Scots tennis supremo and erstwhile Strictly star Judy Murray visited the Borders last week as part of her Tennis on the Road programme.
Designed to give local coaches an insight into the training routines that so successfully caught the continued attention of Judy’s sons, Andy and Jamie, the roadshow rolled into Galashiels on Thursday and Peebles the following day.
Anyone expecting to see the rather stiff, awkward Judy shown on the popular dancing show were pleasantly surprised, as when she is in her element – on a tennis court with a racquet in hand and eager youngsters hanging on her every word – this is a Judy that is smiling, engaging, highly-knowledgable and personable.
The sessions were a massive hit for all the coaches involved – who all brought along some of their young stars to take part.
Jennifer Mole, who coaches at Coldstream’s Lennel club, had her two daughters with her.
She said: “It is fabulous. Judy is really engaging ... she has lots of great tips in how to engage kids.
“It’s not all about having a tennis racquet in your hand, it’s about motor skills and teamwork.
“The teams are set up with pupils of different qualities and abilities, so they are all working together as a team.”
And Earlston coach Ally McCulloch told us: “It’s phenomenal!
“It really gives coaches a really solid insight into the simplicity and also the complexity of the game, and how to go about teaching the basic skills in a fun environment.
“There are a lot of young coaches here who will go back to their clubs, schools and programmes, and work with kids in their local areas on all of the things they have done today ... and more.”
Judy, who takes her white van filled with equipment on the road with fellow coach Kris Soutar to more rural areas of Scotland, said the programme was all about building up a “workforce of coaches” to places where the sport has limited activity.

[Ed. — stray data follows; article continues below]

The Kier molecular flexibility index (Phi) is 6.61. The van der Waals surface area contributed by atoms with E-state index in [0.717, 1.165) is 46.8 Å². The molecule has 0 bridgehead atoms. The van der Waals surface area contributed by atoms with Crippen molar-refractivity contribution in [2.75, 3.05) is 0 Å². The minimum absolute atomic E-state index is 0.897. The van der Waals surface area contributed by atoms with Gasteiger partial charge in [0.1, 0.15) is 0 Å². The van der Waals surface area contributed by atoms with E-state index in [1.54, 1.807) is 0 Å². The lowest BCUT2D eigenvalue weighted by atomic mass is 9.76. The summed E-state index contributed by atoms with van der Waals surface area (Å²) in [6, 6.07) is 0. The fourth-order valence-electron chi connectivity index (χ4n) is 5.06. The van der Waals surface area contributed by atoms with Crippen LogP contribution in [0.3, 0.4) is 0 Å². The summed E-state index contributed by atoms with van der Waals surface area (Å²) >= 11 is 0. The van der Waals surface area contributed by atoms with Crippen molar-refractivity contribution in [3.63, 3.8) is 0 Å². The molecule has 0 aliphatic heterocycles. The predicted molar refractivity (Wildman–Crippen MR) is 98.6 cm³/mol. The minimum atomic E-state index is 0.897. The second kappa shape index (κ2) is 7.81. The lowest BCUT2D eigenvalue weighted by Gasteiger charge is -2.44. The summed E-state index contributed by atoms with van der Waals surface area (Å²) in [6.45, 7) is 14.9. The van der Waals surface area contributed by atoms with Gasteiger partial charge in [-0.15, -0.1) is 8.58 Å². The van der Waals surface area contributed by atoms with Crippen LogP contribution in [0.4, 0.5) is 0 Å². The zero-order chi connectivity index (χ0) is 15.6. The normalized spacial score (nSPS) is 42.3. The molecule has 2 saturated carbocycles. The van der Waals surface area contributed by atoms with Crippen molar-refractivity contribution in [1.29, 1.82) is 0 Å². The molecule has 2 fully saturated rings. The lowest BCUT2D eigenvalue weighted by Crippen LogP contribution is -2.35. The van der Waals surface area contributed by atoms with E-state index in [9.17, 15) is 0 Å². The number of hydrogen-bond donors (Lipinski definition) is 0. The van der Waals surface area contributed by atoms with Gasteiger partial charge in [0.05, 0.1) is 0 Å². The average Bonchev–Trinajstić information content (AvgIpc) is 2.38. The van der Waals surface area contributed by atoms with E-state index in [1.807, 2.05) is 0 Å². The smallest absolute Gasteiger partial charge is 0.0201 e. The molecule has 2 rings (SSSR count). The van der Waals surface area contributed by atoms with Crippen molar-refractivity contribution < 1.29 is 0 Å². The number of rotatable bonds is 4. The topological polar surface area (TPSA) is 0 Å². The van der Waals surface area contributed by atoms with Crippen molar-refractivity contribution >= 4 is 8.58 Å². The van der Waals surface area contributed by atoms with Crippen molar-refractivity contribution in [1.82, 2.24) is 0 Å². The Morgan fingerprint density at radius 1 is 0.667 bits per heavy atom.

At the session in Galashiels, she said: “We do this by targeting parents, teachers, students, fifth and sixth-form pupils and volunteers – anybody, really, who can be a Pied Piper of tennis, who can go on to deliver a fun start to tennis for beginners.
“The children who took part in the sessions were really, really good.
“It’s been really windy and a bit chilly today, but you would never would have realised because they were occupied and engaged the whole time.
“What we are trying to show them is that they can do a lot of these things at home to develop their racquet handling and ball control skills ... they don’t have to be done on a tennis court.
“Tennis is complex, it’s a difficult sport to learn, but if you can master these skills first, then it becomes much easier to do.”
Judy taught sons, Wimbledon and Olympic champion Andy and doubles specialist Jamie, these same skills as children, to give them something to do, as much as building up their hand-eye co-ordination and mobility.
She said: “When my kids were young, I was always looking for ways to tire them out.
“Our weather is so bad up here that many of the things we developed were things we could do in the house or the garden.
“And they developed really good hand-eye and foot-eye co-ordination, so it wouldn’t have mattered what sport they wanted to try when they got older, they would have been able to do it quite competently.
“But nowadays, so many kids are uncoordinated or less coordinated, simply because they don’t play as actively as kids used to ... they don’t walk or run or cycle as much ... and the things that are trendy to play with are things that require you to be sitting down.
“So even simple things like throwing and catching a ball, and moving to and from a bouncing ball, which are fundamental to a sport such as tennis, you need to teach these skills first before you can put a racquet in their hand and help them to get the ball over the net.”